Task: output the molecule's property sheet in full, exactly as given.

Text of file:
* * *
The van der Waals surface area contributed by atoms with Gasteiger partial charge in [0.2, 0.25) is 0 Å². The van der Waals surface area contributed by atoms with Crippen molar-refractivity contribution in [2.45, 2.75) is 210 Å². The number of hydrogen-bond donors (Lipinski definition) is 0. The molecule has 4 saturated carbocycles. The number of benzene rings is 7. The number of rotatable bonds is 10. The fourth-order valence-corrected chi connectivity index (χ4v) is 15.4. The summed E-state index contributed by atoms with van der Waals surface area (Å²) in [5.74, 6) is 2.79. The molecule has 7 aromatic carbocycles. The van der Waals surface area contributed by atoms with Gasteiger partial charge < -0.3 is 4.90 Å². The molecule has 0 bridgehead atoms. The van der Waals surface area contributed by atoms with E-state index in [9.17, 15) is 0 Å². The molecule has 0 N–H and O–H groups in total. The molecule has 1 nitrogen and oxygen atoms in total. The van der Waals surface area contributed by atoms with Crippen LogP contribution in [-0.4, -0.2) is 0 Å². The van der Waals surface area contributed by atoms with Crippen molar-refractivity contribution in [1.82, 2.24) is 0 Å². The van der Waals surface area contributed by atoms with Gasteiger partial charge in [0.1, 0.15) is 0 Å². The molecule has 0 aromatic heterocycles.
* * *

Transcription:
The van der Waals surface area contributed by atoms with Gasteiger partial charge in [0.2, 0.25) is 0 Å². The van der Waals surface area contributed by atoms with Crippen molar-refractivity contribution in [2.45, 2.75) is 210 Å². The number of hydrogen-bond donors (Lipinski definition) is 0. The molecule has 4 saturated carbocycles. The number of benzene rings is 7. The number of rotatable bonds is 10. The fourth-order valence-corrected chi connectivity index (χ4v) is 15.4. The summed E-state index contributed by atoms with van der Waals surface area (Å²) in [5.74, 6) is 2.79. The molecule has 7 aromatic carbocycles. The van der Waals surface area contributed by atoms with Gasteiger partial charge < -0.3 is 4.90 Å². The molecule has 0 bridgehead atoms. The van der Waals surface area contributed by atoms with E-state index in [9.17, 15) is 0 Å². The molecule has 0 N–H and O–H groups in total. The molecule has 1 nitrogen and oxygen atoms in total. The van der Waals surface area contributed by atoms with Crippen LogP contribution in [-0.4, -0.2) is 0 Å². The van der Waals surface area contributed by atoms with Crippen molar-refractivity contribution in [1.82, 2.24) is 0 Å². The van der Waals surface area contributed by atoms with Gasteiger partial charge in [0.1, 0.15) is 0 Å². The molecule has 0 aromatic heterocycles.